Many farmers in Cuba are organizing to donate fresh produce to social institutions as part of the battle by the Cuban people and their revolutionary government against the COVID-19 pandemic and the U.S. rulers’ embargo. It’s a reaffirmation both of the socialist revolution’s principle that no one is left on their own and the determination by Cuban farmers to defend their social, economic and political conquests.
Through the National Association of Small Farmers (ANAP), farmers and farm cooperatives have for decades made regular donations of fruits and vegetables to local hospitals, maternity homes, child care centers and homes serving the elderly. Now, they are expanding that solidarity to patients and staff of COVID-19 isolation and treatment centers, units that have been set up throughout the country since the pandemic began early last year.
“Our cooperative has always distinguished itself by making these donations. Now we’re just increasing it,” farmer Jorge Viera from Camagüey province said as he was unloading crates of vegetables and bunches of plantains. These acts of solidarity are widespread.
Farmers are responding to ANAP’s call to increase food production. This is part of efforts by the revolutionary government and Cuba’s mass organizations to alleviate the financial constraints imposed by Washington’s economic, commercial and financial war against Cuba. These sanctions come on top of shutdowns of production and tourism due to the coronavirus that together sharply reduce access to hard currency necessary for food imports and other supplies.
Founded in May 1961, ANAP is celebrating its 60th anniversary this year. Following the 1959 triumph of the revolutionary struggle led by Fidel Castro and the July 26 Movement, Cuban peasants in their millions drove a land reform that expropriated the capitalist landowners, nationalized the land and turned it over to those who work it. This revolutionary act guaranteed farmers the right to till the land without fear of foreclosure. At the same time, the new workers and farmers government provided low-interest loans, technical assistance and guaranteed prices for their crops. These are all conquests farmers in Cuba continue to use and defend.
Since the beginning of the pandemic, the Cuban leadership has organized to save as many lives as possible. They have dedicated enormous resources and mobilized working people to contain its spread, making Cuba one of the countries with the lowest rate of deaths from COVID-19 in the world. It’s the opposite of what the U.S. capitalist rulers have done, which is based on preserving and relying on their profit-driven system, despite the enormous cost for working people.
As part the battle, Cuban authorities and volunteers from mass organizations do daily house visits to check on everyone’s health. In addition, dozens of special centers have been opened on university campuses where those who may have been exposed to the disease can isolate and get special medical attention.
“My family and I were admitted to an isolation center,” said Edey Suárez, a farmer in Cienfuegos province. “There I was able to appreciate the effort the country is making against the epidemic. I came out with greater determination to find solutions and to contribute,” he said.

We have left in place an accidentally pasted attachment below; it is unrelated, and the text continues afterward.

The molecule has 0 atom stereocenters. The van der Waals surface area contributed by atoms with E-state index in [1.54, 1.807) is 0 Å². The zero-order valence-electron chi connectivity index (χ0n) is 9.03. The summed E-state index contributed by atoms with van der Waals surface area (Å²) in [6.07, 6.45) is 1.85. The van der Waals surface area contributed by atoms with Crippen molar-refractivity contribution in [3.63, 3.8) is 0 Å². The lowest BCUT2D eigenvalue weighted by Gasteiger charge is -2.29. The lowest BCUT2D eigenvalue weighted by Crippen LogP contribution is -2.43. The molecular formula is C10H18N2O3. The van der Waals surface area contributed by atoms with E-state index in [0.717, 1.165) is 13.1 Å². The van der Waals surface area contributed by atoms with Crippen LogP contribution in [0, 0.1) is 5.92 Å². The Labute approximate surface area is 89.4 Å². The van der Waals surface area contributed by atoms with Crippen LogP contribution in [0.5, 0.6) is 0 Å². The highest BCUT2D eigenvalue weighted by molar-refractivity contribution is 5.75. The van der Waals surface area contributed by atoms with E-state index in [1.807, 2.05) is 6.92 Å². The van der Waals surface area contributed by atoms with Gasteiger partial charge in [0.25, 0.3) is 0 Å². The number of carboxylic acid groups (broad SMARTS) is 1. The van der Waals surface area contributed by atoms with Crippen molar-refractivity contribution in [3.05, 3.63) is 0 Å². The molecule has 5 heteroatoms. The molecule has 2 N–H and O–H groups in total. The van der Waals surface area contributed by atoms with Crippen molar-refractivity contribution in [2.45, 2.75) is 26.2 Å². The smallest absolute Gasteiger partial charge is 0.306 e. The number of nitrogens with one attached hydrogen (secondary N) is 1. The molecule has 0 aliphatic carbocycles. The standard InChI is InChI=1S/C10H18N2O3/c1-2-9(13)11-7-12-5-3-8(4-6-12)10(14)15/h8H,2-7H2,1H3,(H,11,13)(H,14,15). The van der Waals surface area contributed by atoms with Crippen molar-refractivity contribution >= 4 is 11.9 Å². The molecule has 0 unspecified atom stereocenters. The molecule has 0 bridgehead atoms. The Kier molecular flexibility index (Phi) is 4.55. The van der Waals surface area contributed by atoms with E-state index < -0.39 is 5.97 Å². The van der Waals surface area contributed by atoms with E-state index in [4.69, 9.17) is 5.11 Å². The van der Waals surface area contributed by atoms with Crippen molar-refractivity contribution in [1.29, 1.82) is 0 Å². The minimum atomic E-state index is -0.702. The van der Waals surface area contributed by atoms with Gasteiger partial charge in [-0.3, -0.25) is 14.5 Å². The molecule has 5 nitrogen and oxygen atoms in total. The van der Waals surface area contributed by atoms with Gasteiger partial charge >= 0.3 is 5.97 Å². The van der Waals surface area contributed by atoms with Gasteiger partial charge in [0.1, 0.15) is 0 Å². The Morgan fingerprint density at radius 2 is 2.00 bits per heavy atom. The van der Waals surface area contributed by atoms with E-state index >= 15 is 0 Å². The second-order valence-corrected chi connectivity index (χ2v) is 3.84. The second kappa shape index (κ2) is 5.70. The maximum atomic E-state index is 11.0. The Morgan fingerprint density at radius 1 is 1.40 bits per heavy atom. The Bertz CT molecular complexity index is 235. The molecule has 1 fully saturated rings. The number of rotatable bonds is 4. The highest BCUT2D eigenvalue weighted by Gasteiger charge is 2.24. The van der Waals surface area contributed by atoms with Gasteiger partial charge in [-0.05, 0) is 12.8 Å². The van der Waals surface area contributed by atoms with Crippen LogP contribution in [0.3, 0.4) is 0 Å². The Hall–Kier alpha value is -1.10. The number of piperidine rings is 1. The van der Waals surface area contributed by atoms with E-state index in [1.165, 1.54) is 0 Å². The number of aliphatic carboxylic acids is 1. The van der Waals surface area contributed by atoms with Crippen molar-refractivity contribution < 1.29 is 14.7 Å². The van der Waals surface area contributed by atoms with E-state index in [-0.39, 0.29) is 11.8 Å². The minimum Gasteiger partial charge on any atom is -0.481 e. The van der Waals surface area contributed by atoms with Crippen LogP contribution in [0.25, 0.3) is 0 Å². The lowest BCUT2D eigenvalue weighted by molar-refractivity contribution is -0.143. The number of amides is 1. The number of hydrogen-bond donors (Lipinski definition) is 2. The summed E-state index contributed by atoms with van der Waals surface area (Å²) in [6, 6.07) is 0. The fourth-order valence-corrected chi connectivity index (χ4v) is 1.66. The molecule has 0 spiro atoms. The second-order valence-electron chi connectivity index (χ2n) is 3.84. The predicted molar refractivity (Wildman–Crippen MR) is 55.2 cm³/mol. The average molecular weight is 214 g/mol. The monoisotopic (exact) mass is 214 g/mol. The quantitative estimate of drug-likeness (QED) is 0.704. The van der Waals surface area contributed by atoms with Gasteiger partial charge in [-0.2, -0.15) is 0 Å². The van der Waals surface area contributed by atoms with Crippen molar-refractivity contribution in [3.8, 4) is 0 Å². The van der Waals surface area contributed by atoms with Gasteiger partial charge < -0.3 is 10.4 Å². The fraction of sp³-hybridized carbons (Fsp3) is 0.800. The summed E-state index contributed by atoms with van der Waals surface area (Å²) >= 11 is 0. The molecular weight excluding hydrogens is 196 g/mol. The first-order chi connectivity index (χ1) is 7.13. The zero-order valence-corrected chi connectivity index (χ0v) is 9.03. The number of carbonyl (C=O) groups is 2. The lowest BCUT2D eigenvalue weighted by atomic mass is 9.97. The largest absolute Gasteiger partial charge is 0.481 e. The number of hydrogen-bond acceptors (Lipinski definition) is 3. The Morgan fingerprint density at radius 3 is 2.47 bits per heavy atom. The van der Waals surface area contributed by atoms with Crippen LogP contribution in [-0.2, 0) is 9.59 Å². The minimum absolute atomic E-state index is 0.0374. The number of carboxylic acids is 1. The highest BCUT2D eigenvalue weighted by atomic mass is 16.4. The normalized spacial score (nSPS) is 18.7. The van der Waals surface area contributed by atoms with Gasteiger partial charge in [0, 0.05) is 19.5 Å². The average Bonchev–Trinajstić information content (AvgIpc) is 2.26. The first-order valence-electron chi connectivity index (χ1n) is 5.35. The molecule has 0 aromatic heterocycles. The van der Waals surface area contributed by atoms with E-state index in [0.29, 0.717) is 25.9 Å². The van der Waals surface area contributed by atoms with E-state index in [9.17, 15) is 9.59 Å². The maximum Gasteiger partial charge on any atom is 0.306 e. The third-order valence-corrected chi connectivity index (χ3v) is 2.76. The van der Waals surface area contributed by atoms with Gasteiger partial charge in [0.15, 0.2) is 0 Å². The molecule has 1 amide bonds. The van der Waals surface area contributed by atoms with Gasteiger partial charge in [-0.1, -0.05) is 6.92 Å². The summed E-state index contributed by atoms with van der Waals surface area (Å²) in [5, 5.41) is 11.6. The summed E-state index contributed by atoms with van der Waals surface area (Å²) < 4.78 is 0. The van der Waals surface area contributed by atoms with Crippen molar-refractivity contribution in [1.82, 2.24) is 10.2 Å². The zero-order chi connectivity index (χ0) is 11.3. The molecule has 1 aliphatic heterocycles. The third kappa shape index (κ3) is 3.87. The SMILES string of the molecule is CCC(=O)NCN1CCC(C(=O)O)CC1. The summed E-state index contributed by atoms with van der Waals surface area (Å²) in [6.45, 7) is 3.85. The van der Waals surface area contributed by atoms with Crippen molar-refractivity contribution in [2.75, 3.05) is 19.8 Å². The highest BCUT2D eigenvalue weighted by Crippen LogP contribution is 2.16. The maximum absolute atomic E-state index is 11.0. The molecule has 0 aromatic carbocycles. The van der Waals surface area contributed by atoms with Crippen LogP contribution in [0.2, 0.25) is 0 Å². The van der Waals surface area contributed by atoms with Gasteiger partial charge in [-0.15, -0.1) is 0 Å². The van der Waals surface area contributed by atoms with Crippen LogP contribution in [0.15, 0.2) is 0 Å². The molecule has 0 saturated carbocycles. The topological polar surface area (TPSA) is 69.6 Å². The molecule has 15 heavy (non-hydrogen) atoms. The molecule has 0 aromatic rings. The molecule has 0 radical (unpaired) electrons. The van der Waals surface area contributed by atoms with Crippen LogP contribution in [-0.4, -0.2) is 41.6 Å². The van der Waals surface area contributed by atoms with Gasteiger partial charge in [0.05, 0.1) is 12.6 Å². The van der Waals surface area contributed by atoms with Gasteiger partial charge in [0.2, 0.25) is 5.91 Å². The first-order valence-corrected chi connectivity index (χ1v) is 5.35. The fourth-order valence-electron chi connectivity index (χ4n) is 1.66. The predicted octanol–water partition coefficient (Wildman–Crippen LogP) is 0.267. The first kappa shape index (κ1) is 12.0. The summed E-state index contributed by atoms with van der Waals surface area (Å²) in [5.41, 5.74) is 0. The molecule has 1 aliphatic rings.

No one left on their own
Led by the Union of Young Communists and the Federation of University Students, contingents of students have volunteered to help in the centers. They do everything from house cleaning and laundry to delivering meals to patients in their rooms. They also provide company, explain the testing procedures and help with computer applications that track each patient’s health.
They work alongside medical students who, in turn, are guided by teams of doctors and nurses who visit the patients. When a suspected case turns out positive, the patient is immediately referred to a more specialized facility for early treatment.
One of these centers is at the University of Information Sciences in Havana. The student dormitories there can accommodate 800 people, and the campus medical clinic was rapidly converted into a 170-bed hospital.
“It was an outstanding job,” said Dr. Carlos Alberto Martínez, provincial health director in Havana. “It shows what’s possible when we do what is necessary to protect the health of our people in a battle like the one we’re waging.” The center is staffed by 110 health care workers, who bring the bed-to-worker ratio to less than two — a figure unknown in any hospital in the United States.
The center opened in April last year, around the commemoration of the anniversary of the Cuban people’s victory over the 1961 Bay of Pigs invasion organized by Washington. The counterrevolutionaries were defeated by popular militias and armed forces, dealing a crushing blow to the U.S. rulers and the Cuban landlords and capitalists, who had hoped to reclaim power and take back their former factories and haciendas.
“We come from that same youth. The ideals are the same,” said Silvano Merced, a volunteer, pointing to the example of those who fought against the invasion. He and the others are committed to the battle today in defense of the revolution.
The young volunteers have won the admiration of both the medical personnel and the patients. They treat patients as fellow human beings.
“We don’t have the training the health care staff has. But we have the same humane intentions,” said Yanio Hernández, a professor volunteering at the center along with the students.